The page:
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Ulster County Adds Crisis Counselor For College Campuses

Ulster County is taking a step to address sexual assault on college campuses with funding under New York’s “Enough is Enough” policy. The funding is being used for a crisis counselor who will work on two campuses.

Ulster County is using more than $140,000 over two years from a state “Enough is Enough” grant to fund the position of an independent crisis counselor. The counselor will be within the Ulster County Crime Victims Assistance Program and serve two college campuses — the State University of New York at New Paltz and SUNY Ulster. Here’s Ulster County Executive Mike Hein.

“One of the key reasons for doing this in the first place is to ensure real independence from the institution,” says Hein.  “Now we’re fortunate here to have two institutions who understand and embrace the importance of this issue but the goal is to have independence here and make sure that students have an easy and accessible way of being able to report and know that their issues are being taken extremely seriously.”

The counselor is a certified rape crisis counselor, liaison to law enforcement agencies and educator who will provide training to both students and administrators at orientation and throughout the year. Cynthia Craft has been hired for the position. She spent 13 years as a crime victims advocate and educator with the county’s Crime Victims Assistance Program and the last two years as supervising probation officer. Craft will split her time between the two campuses.

“For instance, before, if it was the Crime Victims Program responding, one of the counselors would have to be available, they may be in another court with somebody else dealing with the community at large, whereas my specific role is going to be right there focusing specifically on this vulnerable population,” says Craft.

Hein says there have been seven reports of sexual assault at SUNY New Paltz and none at SUNY Ulster, whose main campus is in Stone Ridge. SUNY New Paltz President Dr. Donald Christian says bringing on an independent counselor will add to the college’s existing program to combat sexual assault.

“We have a remarkable Title IX coordinator and a team that work together in programming, education, bystander intervention, being sure that student leaders are aware of Title IX federal, SUNY, state regulation and guidelines, resources available to them, paths to follow to report a campus sexual assault,” Christian says.  “And we’re sure that this new opportunity will become part of that programming.”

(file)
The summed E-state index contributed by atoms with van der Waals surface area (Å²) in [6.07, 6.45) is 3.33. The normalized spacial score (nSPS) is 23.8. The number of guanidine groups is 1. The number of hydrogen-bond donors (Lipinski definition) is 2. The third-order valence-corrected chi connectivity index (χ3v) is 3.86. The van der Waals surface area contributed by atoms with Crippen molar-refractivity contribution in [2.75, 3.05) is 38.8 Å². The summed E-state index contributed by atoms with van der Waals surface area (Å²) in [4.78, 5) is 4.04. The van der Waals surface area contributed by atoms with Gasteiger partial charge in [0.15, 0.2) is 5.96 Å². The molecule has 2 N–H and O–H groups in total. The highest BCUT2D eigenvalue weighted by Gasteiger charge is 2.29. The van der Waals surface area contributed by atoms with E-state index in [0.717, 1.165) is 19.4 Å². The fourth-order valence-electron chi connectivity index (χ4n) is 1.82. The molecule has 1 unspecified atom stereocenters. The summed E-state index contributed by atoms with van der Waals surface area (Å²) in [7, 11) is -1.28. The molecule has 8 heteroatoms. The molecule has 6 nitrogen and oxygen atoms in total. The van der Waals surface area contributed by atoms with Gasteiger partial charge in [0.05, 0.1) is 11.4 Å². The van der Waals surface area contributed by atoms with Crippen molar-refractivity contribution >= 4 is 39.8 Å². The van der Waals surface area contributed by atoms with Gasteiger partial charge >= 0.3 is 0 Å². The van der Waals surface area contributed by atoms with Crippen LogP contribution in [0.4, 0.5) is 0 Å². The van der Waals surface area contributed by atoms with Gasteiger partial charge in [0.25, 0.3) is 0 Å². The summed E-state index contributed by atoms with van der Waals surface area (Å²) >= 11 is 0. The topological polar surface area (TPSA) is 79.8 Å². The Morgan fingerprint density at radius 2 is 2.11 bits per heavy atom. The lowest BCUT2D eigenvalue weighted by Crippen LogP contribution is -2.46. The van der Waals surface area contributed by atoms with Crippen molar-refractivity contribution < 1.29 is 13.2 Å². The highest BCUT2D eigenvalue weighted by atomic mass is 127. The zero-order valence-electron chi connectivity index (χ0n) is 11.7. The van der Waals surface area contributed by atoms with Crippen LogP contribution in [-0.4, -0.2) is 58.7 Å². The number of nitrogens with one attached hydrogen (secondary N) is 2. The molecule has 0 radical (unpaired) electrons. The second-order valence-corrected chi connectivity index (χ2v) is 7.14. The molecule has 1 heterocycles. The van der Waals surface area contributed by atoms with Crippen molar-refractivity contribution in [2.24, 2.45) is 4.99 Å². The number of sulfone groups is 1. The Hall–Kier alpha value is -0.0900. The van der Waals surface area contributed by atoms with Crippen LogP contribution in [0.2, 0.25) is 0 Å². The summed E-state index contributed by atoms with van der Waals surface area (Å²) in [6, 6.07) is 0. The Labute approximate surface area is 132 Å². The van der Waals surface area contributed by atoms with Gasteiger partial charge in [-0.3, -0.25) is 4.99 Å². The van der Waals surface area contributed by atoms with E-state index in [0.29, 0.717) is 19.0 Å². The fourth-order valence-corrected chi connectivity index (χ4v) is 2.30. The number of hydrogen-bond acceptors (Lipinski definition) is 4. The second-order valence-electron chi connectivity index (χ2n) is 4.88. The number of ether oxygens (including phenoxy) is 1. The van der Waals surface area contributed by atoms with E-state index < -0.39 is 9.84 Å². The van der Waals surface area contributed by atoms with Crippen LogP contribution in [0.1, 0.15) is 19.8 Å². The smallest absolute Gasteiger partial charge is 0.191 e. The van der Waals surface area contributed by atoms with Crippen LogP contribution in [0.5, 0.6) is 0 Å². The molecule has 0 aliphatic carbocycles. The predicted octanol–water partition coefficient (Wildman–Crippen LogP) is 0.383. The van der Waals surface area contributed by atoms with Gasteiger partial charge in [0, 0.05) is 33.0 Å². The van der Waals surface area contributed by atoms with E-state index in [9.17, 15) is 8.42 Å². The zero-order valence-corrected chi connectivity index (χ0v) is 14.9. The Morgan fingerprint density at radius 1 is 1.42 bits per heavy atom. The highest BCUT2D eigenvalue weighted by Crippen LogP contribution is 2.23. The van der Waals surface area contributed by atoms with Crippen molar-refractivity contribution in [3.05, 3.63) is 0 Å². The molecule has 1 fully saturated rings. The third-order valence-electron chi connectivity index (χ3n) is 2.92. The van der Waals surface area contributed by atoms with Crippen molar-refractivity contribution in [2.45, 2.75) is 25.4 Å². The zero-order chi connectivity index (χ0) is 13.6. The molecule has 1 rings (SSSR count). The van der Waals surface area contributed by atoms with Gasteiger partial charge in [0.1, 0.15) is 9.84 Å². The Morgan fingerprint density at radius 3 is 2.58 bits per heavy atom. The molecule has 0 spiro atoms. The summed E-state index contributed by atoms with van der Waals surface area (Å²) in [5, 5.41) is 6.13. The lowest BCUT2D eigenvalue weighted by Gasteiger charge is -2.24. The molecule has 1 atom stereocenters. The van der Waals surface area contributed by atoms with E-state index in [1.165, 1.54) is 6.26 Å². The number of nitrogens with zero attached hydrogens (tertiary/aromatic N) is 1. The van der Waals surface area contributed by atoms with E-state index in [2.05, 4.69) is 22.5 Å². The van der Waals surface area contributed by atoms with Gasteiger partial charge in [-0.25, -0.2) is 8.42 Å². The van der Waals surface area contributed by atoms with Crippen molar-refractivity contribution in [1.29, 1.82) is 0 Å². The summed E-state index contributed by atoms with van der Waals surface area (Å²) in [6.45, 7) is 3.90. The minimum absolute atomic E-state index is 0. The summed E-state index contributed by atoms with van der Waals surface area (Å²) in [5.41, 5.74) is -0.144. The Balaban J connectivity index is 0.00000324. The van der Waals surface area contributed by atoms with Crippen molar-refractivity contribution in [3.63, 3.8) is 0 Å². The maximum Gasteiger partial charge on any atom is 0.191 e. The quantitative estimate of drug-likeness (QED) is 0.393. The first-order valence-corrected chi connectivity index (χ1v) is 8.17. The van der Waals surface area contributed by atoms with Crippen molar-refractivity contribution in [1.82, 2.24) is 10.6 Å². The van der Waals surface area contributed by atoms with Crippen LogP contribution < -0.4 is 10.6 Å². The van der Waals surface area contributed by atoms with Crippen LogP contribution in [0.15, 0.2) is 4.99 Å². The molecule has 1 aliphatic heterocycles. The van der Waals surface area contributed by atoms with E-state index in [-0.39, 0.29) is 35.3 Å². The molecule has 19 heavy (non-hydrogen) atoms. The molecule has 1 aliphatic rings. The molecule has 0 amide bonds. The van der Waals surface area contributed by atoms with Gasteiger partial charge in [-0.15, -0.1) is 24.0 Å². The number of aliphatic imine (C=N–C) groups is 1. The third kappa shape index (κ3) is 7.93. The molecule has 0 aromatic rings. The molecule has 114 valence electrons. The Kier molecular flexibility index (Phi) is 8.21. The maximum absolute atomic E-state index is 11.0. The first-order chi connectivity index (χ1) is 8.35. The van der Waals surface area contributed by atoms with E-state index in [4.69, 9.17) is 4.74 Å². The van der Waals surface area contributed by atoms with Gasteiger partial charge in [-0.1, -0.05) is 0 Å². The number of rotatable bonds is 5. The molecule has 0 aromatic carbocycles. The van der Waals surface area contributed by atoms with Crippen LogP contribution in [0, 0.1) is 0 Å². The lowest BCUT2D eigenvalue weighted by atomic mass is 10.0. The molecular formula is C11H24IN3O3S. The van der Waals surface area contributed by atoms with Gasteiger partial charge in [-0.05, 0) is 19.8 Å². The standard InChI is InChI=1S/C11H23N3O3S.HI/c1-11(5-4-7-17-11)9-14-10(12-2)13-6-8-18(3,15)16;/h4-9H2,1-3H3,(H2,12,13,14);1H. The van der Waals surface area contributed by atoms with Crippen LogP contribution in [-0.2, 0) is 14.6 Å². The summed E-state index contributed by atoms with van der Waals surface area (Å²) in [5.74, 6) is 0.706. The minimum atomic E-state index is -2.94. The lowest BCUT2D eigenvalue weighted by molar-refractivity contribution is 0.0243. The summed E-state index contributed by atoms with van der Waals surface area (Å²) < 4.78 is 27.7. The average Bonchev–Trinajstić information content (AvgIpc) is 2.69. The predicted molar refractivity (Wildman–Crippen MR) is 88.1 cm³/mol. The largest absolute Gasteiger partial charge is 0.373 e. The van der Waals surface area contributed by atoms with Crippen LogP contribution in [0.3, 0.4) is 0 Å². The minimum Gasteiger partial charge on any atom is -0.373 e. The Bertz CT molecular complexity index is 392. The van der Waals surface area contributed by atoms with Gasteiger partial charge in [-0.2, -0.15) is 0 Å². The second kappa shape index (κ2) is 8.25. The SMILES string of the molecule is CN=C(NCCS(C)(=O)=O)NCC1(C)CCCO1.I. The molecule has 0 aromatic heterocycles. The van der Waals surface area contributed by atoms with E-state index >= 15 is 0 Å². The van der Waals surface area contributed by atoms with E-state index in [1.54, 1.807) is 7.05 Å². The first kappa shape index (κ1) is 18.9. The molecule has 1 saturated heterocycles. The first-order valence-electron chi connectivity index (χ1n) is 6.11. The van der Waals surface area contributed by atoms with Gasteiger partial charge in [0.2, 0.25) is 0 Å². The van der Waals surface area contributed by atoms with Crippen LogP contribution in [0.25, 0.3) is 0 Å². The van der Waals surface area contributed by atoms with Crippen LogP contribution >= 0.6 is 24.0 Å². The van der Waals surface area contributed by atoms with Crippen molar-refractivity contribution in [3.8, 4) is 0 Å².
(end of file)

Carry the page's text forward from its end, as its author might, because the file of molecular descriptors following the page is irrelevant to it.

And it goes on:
SUNY Ulster President Dr. Alan Roberts says the new effort is an opportunity to strengthen what is already in place.

“We feel that there isn’t one situation that could ever be acceptable,” Roberts says. “We are making every move to follow the theme that ‘enough is enough.’ We will never allow anything other than the utmost integrity, support for our students.”

Roberts says the new position takes existing counseling and outreach to the next level. Frederic Mayo is acting executive director of the Hudson Valley LGBTQ community center in Kingston.

“I know those campuses are fostering, encouraging and enabling lesbian, gay, bisexual, trans, queer and questioning and gender fluid individuals to be themselves, and I know that they will feel safe to report when they’ve been abused, mistreated or violated in some significant way,” Mayo says. “And that’s just as important as it is for straight people, both sides of the coins. We all need this kind of professional support. We all need this kind of person to go to.”

Ulster County Sheriff Paul Van Blarcum says the new position will be helpful.

“These types of incidents, they’re underreported, which means they’re under-investigated and they’re under-prosecuted,” Van Blarcum says. “So to have somebody now on the front lines that’s going to educate people on campus and get them to come forward and then the rest of us can do our job after that so it’s a great step forward for Ulster County.”

In July 2015, New York Governor Andrew Cuomo signed “Enough is Enough” legislation to combat sexual assault on college campuses. The bill required all colleges to adopt a set of procedures and guidelines, including a uniform definition of affirmative consent, a statewide amnesty policy, and expanded access to law enforcement.   

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